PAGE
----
BILLY SWAN: Wow. I worked with Chip Young, a great session guitar player in Nashville, besides being one of the finest people I’ve ever known, when I recorded “I Can Help.” Chip worked with me to produce three of my albums. He played the now famous guitar solo on “I Can Help.” Chip and Buzz were actually the first people to ever produce a record for me, three 45s as a matter of fact on Monument in the 60’s. When Chip and I recorded “I Can Help” it was at his studio behind his house in the country outside of Murfreesboro, Tennessee. It was an old log cabin he converted into a studio. It was a small but great place to record. The musicians loved to come out there. It was so quiet and peaceful, and the fridge was full of Bud.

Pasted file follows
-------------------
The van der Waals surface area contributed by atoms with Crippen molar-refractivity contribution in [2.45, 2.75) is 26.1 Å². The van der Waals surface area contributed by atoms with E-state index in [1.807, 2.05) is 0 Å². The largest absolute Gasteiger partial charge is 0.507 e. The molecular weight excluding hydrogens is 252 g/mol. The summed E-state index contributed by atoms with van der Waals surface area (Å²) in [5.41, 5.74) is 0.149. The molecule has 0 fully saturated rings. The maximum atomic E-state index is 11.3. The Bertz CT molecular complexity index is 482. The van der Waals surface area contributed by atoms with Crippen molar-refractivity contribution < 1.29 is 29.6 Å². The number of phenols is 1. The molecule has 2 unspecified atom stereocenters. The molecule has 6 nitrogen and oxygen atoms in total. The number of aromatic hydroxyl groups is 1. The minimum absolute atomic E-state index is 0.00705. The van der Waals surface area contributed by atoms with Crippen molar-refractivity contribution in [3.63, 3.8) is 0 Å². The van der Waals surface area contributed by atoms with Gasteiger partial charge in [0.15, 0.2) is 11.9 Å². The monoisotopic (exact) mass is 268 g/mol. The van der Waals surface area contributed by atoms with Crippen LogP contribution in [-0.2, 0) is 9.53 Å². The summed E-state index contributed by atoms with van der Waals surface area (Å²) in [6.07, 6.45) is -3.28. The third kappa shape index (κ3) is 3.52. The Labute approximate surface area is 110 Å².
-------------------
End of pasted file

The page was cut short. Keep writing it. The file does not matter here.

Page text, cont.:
GM:I also enjoy the flip side of “I Can Help,” which is included on the album, "Ways of a Woman in Love." I like the lyrical trick to the title with the unexpected line and your exaggerated hesitation in your delivery, "You've got the ways of a woman in love...with another man."
BS: “Ways of a Woman in Love” was always one of my favorite songs by Johnny Cash during his Sun records years, and it was written by two of my favorite people, Bill Justis and Charlie Rich. For some reason, still unknown to me, when I sang the line, “You’ve got the ways of a woman in love…with another man” just came out with that hesitation and Chip liked it so we kept it. Bill Justis wrote a wonderful string arrangement. Bill and Charlie made some money from it too since it was the flip side of the “I Can Help” gold single. I loved that. I thought it would be the A side.